Prospects for the String Axiverse (25w5384)


Naomi Gendler (Harvard University)

Michele Cicoli (Bologna University)

David Marsh (King's College London)

Liam McAllister (Cornell University)


The Banff International Research Station will host the “Prospects for the String Axiverse” workshop in Banff from January 12 - 17, 2025.

Axion-like particles are one of the most promising candidates for new physics. Axions were originally proposed to solve the strong CP problem, but they can have the right properties to compose some or all of the dark matter, as well as to drive inflation. A wide-ranging assembly of terrestrial experiments and astrophysical observations are actively searching for axions via their possible interactions with Standard Model particles. We may very well detect axions in our lifetime. Axions are of interest not just from a bottom-up perspective, but because they are extraordinarily well-motivated in string theory. Axions are ubiquitious in string theory, and their properties can be studied explicitly.

We are therefore at a pivotal moment in the history of axion physics: experiments have reached a scale and sophistication such that axion detection is conceivably on the horizon, and at the same time computational and geometrical tools have advanced to a stage such that we can systematically study the axions that arise from compactifications of string theory. The questions are urgent: what are the string theory expectations for axion detection? And if we do detect an axion, what will we learn about string theory? This 5-day workshop brings together axion experts with backgrounds in string theory, phenomenology, and experiment to push progress towards making concrete axion predictions with string theory.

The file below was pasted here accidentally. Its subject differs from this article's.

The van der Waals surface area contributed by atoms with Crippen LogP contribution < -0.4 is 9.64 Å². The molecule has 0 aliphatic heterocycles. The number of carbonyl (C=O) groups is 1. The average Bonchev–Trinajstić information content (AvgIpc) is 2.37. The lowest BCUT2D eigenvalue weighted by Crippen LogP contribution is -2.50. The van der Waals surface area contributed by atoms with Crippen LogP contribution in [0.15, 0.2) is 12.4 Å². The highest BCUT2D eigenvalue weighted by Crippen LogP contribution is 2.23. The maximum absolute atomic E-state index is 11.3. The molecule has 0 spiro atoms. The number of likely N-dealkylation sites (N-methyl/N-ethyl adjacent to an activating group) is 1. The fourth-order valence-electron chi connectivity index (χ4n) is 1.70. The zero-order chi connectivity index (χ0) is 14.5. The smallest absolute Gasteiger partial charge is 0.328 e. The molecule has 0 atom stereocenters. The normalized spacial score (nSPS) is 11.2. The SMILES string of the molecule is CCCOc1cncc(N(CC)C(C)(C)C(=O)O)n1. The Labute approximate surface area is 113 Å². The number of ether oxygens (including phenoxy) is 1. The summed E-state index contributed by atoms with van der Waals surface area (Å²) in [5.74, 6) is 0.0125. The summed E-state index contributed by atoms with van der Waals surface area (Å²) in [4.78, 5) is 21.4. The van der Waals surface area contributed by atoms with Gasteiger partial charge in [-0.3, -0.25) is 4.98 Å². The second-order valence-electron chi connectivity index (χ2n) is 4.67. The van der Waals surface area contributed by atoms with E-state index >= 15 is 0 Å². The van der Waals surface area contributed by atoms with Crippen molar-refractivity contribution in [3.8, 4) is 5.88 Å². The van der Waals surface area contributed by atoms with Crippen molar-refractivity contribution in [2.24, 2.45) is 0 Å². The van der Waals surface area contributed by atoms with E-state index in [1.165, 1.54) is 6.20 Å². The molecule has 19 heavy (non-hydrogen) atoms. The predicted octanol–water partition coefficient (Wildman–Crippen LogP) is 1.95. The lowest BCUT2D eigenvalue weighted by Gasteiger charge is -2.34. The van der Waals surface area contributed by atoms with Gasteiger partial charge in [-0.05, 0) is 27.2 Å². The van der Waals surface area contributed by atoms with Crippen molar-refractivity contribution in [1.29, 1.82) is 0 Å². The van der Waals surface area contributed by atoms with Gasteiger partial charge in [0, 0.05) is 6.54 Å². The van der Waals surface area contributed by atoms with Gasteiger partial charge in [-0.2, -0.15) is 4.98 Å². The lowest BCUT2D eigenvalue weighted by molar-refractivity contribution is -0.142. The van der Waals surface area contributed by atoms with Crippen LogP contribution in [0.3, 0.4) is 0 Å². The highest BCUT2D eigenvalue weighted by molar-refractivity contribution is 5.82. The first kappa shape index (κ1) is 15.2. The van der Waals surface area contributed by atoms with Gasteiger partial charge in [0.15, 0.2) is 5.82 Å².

The Banff International Research Station for Mathematical Innovation and Discovery (BIRS) is a collaborative Canada-US-Mexico venture that provides an environment for creative interaction as well as the exchange of ideas, knowledge, and methods within the Mathematical Sciences, with related disciplines and with industry. The research station is located at The Banff Centre in Alberta and is supported by Canada’s Natural Science and Engineering Research Council (NSERC), the U.S. National Science Foundation (NSF), and Alberta’s Advanced Education and Technology.